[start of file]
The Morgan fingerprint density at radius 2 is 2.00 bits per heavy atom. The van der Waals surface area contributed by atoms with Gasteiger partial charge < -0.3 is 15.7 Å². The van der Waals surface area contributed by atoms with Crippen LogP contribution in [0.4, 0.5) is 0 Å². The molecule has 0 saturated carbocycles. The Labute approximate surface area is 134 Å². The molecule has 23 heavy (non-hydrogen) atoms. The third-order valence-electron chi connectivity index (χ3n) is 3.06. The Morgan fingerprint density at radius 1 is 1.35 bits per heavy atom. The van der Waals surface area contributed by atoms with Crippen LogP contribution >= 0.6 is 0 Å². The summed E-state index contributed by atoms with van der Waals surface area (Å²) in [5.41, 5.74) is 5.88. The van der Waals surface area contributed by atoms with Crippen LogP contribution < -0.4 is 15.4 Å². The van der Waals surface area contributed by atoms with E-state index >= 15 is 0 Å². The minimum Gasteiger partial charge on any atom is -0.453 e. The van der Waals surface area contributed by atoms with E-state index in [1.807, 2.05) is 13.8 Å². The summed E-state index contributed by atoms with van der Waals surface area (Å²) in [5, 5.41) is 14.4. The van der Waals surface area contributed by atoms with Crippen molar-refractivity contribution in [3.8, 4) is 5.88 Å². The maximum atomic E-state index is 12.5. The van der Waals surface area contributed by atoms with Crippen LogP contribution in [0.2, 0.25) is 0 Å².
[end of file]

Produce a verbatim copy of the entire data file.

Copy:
The Morgan fingerprint density at radius 2 is 2.00 bits per heavy atom. The van der Waals surface area contributed by atoms with Gasteiger partial charge < -0.3 is 15.7 Å². The van der Waals surface area contributed by atoms with Crippen LogP contribution in [0.4, 0.5) is 0 Å². The molecule has 0 saturated carbocycles. The Labute approximate surface area is 134 Å². The molecule has 23 heavy (non-hydrogen) atoms. The third-order valence-electron chi connectivity index (χ3n) is 3.06. The Morgan fingerprint density at radius 1 is 1.35 bits per heavy atom. The van der Waals surface area contributed by atoms with Crippen LogP contribution >= 0.6 is 0 Å². The summed E-state index contributed by atoms with van der Waals surface area (Å²) in [5.41, 5.74) is 5.88. The van der Waals surface area contributed by atoms with Crippen LogP contribution < -0.4 is 15.4 Å². The van der Waals surface area contributed by atoms with E-state index >= 15 is 0 Å². The minimum Gasteiger partial charge on any atom is -0.453 e. The van der Waals surface area contributed by atoms with E-state index in [1.807, 2.05) is 13.8 Å². The summed E-state index contributed by atoms with van der Waals surface area (Å²) in [5, 5.41) is 14.4. The van der Waals surface area contributed by atoms with Crippen molar-refractivity contribution in [3.8, 4) is 5.88 Å². The maximum atomic E-state index is 12.5. The van der Waals surface area contributed by atoms with Crippen LogP contribution in [0.2, 0.25) is 0 Å².